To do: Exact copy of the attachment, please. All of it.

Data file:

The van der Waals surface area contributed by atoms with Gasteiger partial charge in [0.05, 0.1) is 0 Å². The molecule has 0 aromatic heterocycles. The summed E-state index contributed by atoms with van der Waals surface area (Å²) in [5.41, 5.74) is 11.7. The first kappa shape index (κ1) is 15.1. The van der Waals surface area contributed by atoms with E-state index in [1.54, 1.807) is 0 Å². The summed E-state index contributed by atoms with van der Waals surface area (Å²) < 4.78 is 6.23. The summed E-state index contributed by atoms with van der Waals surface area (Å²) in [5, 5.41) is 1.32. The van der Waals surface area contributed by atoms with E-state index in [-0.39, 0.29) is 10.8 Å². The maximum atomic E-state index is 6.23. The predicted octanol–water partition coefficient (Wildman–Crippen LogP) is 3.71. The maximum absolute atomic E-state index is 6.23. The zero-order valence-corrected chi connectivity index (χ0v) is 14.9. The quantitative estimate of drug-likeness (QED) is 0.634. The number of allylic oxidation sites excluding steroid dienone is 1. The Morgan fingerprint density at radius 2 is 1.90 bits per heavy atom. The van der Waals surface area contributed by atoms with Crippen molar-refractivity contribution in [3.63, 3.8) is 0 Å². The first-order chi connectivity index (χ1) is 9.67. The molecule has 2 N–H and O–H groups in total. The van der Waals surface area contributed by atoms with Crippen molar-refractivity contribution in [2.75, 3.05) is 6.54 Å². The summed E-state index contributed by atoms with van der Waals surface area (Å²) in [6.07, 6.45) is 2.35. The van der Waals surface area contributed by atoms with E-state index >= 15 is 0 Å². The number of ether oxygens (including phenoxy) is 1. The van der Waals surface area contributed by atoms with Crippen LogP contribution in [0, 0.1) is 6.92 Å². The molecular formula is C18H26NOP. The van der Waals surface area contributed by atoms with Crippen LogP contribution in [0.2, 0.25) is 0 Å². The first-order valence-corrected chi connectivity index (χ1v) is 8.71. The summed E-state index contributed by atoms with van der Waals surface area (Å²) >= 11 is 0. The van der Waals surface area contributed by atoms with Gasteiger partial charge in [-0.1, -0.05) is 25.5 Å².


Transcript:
The van der Waals surface area contributed by atoms with Gasteiger partial charge in [0.05, 0.1) is 0 Å². The molecule has 0 aromatic heterocycles. The summed E-state index contributed by atoms with van der Waals surface area (Å²) in [5.41, 5.74) is 11.7. The first kappa shape index (κ1) is 15.1. The van der Waals surface area contributed by atoms with E-state index in [1.54, 1.807) is 0 Å². The summed E-state index contributed by atoms with van der Waals surface area (Å²) < 4.78 is 6.23. The summed E-state index contributed by atoms with van der Waals surface area (Å²) in [5, 5.41) is 1.32. The van der Waals surface area contributed by atoms with E-state index in [-0.39, 0.29) is 10.8 Å². The maximum atomic E-state index is 6.23. The predicted octanol–water partition coefficient (Wildman–Crippen LogP) is 3.71. The maximum absolute atomic E-state index is 6.23. The zero-order valence-corrected chi connectivity index (χ0v) is 14.9. The quantitative estimate of drug-likeness (QED) is 0.634. The number of allylic oxidation sites excluding steroid dienone is 1. The Morgan fingerprint density at radius 2 is 1.90 bits per heavy atom. The van der Waals surface area contributed by atoms with Crippen molar-refractivity contribution in [3.63, 3.8) is 0 Å². The first-order chi connectivity index (χ1) is 9.67. The molecule has 2 N–H and O–H groups in total. The van der Waals surface area contributed by atoms with Crippen molar-refractivity contribution in [2.75, 3.05) is 6.54 Å². The summed E-state index contributed by atoms with van der Waals surface area (Å²) in [6.07, 6.45) is 2.35. The van der Waals surface area contributed by atoms with E-state index >= 15 is 0 Å². The number of ether oxygens (including phenoxy) is 1. The van der Waals surface area contributed by atoms with Crippen LogP contribution in [0, 0.1) is 6.92 Å². The molecular formula is C18H26NOP. The van der Waals surface area contributed by atoms with Crippen LogP contribution in [0.2, 0.25) is 0 Å². The first-order valence-corrected chi connectivity index (χ1v) is 8.71. The summed E-state index contributed by atoms with van der Waals surface area (Å²) >= 11 is 0. The van der Waals surface area contributed by atoms with Gasteiger partial charge in [-0.1, -0.05) is 25.5 Å².